2 Colo. cops charged for leaving handcuffed woman inside patrol car on train tracks

Each face multiple charges including reckless endangerment, second-degree assault, attempt to commit manslaughter and reckless endangerment


By Noelle Phillips
The Denver Post

DENVER — Two police officers face criminal charges for leaving a woman handcuffed in the back of a police SUV parked on railroad tracks and failing to move the vehicle as a train was barreling down the tracks.

Fort Lupton Police Department officer Jordan Steinke is charged with one count of criminal attempt to commit manslaughter, one count of second-degree assault and one count of reckless endangerment, according to a news release from the 19th Judicial District Attorney’s Office.

Platteville Police Department Sgt. Pablo Vazquez is charged with one count of reckless endangerment, one count of obstructing a highway or other passageway, one count of careless driving and one count of parking where prohibited, the DA’s news release said.

Yareni Rios-Gonzalez, 20, of Greeley suffered multiple broken bones and a head injury when a Union Pacific train smashed into the Platteville Police Department patrol vehicle around 7:30 p.m. Sept. 16, on railroad tracks near U.S. 85 and Weld 38.

Police had pulled her over after receiving reports of an earlier road rage incident. Rios-Gonzalez was charged with one count of felony menacing for allegedly pointing a gun at someone, according to the news release.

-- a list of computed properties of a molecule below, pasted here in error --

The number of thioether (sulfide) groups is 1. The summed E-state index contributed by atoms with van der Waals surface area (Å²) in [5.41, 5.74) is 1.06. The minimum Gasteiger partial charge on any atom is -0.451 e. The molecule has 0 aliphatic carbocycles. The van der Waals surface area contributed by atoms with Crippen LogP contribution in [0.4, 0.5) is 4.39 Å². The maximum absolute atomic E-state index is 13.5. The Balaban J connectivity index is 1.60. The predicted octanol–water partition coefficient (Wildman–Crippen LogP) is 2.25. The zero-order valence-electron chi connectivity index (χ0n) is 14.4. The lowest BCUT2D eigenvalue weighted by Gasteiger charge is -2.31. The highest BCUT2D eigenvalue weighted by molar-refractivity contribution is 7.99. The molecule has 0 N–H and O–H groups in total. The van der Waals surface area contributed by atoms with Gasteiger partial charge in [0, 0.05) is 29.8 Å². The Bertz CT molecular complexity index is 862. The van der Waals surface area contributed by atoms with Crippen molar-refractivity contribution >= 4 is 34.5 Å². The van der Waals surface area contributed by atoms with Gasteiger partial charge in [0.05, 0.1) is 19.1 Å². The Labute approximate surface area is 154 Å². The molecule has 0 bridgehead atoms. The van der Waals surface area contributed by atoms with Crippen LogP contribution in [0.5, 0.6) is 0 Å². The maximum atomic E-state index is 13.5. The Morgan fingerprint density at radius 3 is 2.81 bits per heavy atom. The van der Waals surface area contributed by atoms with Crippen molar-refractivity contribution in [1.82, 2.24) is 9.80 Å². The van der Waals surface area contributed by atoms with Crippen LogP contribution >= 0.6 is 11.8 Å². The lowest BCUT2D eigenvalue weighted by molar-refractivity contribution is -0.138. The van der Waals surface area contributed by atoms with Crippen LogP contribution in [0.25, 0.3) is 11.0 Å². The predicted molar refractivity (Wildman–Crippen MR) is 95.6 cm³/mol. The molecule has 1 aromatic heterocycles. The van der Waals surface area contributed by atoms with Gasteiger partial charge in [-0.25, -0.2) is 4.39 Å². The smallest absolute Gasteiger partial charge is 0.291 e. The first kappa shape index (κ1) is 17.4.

Rios-Gonzalez was pulled over just past railroad tracks on Weld 38, but the Platteville officer who was pursuing her parked his SUV on the tracks. Two Fort Lupton officers arrived to assist, and after Rios-Gonzalez surrendered, they handcuffed her and put her in the back of the patrol SUV. But none of the officers moved the SUV off the track.

Police body camera footage obtained by The Denver Post through an open records request after the crash shows a police officer standing near the patrol vehicle parked on railroad tracks running for safety seconds before the train — its horn blaring — slammed into the SUV.

Two other officers were searching Rios-Gonzalez’s pickup truck for weapons when the train sounded its horn in the distance. It took them at least 15 seconds to react to the sound, the body camera footage showed.

The Platteville police vehicle’s front passenger-side door was open when the train smashed into it, pushing the car several yards, the video footage showed. The officers immediately called for help, saying a patrol car had been struck by a train.

Weld County District Attorney Michael Rourke did not identify which police officers in the video are those who now face criminal charges. The DA’s office would not comment beyond the news release, citing pending litigation.

Rios-Gonzalez, who suffered a head injury, a back injury and nine broken ribs, sternum and arm, has retained an attorney in anticipation of filing a civil lawsuit against the police. She was released from the hospital after a 12-day stay.

Her attorney, Paul Wilkinson, told The Denver Post in September that his client saw the train coming and heard its horn. She tried to get the officers’ attention by screaming and also tried to unlock the police SUV’s door.
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McClatchy-Tribune News Service

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